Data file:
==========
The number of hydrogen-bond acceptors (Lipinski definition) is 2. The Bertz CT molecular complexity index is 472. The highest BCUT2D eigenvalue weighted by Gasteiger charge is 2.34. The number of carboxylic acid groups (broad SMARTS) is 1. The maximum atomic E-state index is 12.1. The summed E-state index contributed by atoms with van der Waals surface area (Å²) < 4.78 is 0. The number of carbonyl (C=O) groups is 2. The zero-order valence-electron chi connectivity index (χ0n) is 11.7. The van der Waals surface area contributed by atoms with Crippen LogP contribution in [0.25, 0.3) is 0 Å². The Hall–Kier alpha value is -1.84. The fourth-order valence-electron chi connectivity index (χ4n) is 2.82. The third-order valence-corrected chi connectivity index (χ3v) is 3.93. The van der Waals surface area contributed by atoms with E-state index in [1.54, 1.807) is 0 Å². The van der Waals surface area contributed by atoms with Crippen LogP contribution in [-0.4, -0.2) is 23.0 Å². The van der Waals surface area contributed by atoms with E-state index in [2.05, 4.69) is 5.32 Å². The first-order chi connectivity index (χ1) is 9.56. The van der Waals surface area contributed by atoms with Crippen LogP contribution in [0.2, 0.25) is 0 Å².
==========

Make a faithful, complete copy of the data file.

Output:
The number of hydrogen-bond acceptors (Lipinski definition) is 2. The Bertz CT molecular complexity index is 472. The highest BCUT2D eigenvalue weighted by Gasteiger charge is 2.34. The number of carboxylic acid groups (broad SMARTS) is 1. The maximum atomic E-state index is 12.1. The summed E-state index contributed by atoms with van der Waals surface area (Å²) < 4.78 is 0. The number of carbonyl (C=O) groups is 2. The zero-order valence-electron chi connectivity index (χ0n) is 11.7. The van der Waals surface area contributed by atoms with Crippen LogP contribution in [0.25, 0.3) is 0 Å². The Hall–Kier alpha value is -1.84. The fourth-order valence-electron chi connectivity index (χ4n) is 2.82. The third-order valence-corrected chi connectivity index (χ3v) is 3.93. The van der Waals surface area contributed by atoms with E-state index in [1.54, 1.807) is 0 Å². The van der Waals surface area contributed by atoms with Crippen LogP contribution in [-0.4, -0.2) is 23.0 Å². The van der Waals surface area contributed by atoms with E-state index in [2.05, 4.69) is 5.32 Å². The first-order chi connectivity index (χ1) is 9.56. The van der Waals surface area contributed by atoms with Crippen LogP contribution in [0.2, 0.25) is 0 Å².